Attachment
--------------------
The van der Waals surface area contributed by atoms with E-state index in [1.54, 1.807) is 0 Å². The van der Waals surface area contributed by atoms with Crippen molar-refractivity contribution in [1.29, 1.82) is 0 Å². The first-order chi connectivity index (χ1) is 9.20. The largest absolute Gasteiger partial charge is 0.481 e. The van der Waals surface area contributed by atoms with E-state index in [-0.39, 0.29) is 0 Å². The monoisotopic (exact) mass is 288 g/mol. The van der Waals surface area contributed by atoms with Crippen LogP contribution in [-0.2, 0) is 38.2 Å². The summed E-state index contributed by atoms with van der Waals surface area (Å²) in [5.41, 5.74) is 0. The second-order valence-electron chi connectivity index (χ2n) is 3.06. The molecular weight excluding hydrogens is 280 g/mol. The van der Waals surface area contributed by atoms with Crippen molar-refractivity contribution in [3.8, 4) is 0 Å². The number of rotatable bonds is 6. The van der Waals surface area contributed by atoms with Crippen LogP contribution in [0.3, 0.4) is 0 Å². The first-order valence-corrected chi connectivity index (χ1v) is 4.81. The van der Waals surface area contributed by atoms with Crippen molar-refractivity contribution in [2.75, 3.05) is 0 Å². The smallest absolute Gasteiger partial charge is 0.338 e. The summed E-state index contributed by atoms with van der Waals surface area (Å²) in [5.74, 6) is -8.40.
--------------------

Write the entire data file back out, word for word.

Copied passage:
The van der Waals surface area contributed by atoms with E-state index in [1.54, 1.807) is 0 Å². The van der Waals surface area contributed by atoms with Crippen molar-refractivity contribution in [1.29, 1.82) is 0 Å². The first-order chi connectivity index (χ1) is 9.20. The largest absolute Gasteiger partial charge is 0.481 e. The van der Waals surface area contributed by atoms with E-state index in [-0.39, 0.29) is 0 Å². The monoisotopic (exact) mass is 288 g/mol. The van der Waals surface area contributed by atoms with Crippen LogP contribution in [-0.2, 0) is 38.2 Å². The summed E-state index contributed by atoms with van der Waals surface area (Å²) in [5.41, 5.74) is 0. The second-order valence-electron chi connectivity index (χ2n) is 3.06. The molecular weight excluding hydrogens is 280 g/mol. The van der Waals surface area contributed by atoms with Crippen molar-refractivity contribution in [3.8, 4) is 0 Å². The number of rotatable bonds is 6. The van der Waals surface area contributed by atoms with Crippen LogP contribution in [0.3, 0.4) is 0 Å². The first-order valence-corrected chi connectivity index (χ1v) is 4.81. The van der Waals surface area contributed by atoms with Crippen molar-refractivity contribution in [2.75, 3.05) is 0 Å². The smallest absolute Gasteiger partial charge is 0.338 e. The summed E-state index contributed by atoms with van der Waals surface area (Å²) in [5.74, 6) is -8.40.